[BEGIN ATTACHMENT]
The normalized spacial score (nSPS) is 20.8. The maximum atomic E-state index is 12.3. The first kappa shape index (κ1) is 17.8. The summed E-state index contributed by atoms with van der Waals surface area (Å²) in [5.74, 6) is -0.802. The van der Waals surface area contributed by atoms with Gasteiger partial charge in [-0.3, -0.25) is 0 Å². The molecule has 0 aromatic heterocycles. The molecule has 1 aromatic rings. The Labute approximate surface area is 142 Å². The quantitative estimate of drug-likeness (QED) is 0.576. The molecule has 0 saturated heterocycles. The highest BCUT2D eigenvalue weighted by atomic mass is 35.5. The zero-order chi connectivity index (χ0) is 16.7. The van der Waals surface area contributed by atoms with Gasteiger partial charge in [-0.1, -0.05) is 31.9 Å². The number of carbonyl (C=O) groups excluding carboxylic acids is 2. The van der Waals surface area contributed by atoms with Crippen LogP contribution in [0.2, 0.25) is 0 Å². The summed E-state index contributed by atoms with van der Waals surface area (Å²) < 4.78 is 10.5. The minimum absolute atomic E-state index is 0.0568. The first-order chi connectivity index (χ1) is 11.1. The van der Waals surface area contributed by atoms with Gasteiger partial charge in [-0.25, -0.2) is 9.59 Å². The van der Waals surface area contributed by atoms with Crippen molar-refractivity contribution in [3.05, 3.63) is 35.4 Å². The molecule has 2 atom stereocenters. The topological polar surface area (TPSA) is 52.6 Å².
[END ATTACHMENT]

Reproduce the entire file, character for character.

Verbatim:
The normalized spacial score (nSPS) is 20.8. The maximum atomic E-state index is 12.3. The first kappa shape index (κ1) is 17.8. The summed E-state index contributed by atoms with van der Waals surface area (Å²) in [5.74, 6) is -0.802. The van der Waals surface area contributed by atoms with Gasteiger partial charge in [-0.3, -0.25) is 0 Å². The molecule has 0 aromatic heterocycles. The molecule has 1 aromatic rings. The Labute approximate surface area is 142 Å². The quantitative estimate of drug-likeness (QED) is 0.576. The molecule has 0 saturated heterocycles. The highest BCUT2D eigenvalue weighted by atomic mass is 35.5. The zero-order chi connectivity index (χ0) is 16.7. The van der Waals surface area contributed by atoms with Gasteiger partial charge in [-0.1, -0.05) is 31.9 Å². The number of carbonyl (C=O) groups excluding carboxylic acids is 2. The van der Waals surface area contributed by atoms with Crippen LogP contribution in [0.2, 0.25) is 0 Å². The summed E-state index contributed by atoms with van der Waals surface area (Å²) < 4.78 is 10.5. The minimum absolute atomic E-state index is 0.0568. The first-order chi connectivity index (χ1) is 11.1. The van der Waals surface area contributed by atoms with Gasteiger partial charge in [-0.25, -0.2) is 9.59 Å². The van der Waals surface area contributed by atoms with Crippen molar-refractivity contribution in [3.05, 3.63) is 35.4 Å². The molecule has 2 atom stereocenters. The topological polar surface area (TPSA) is 52.6 Å².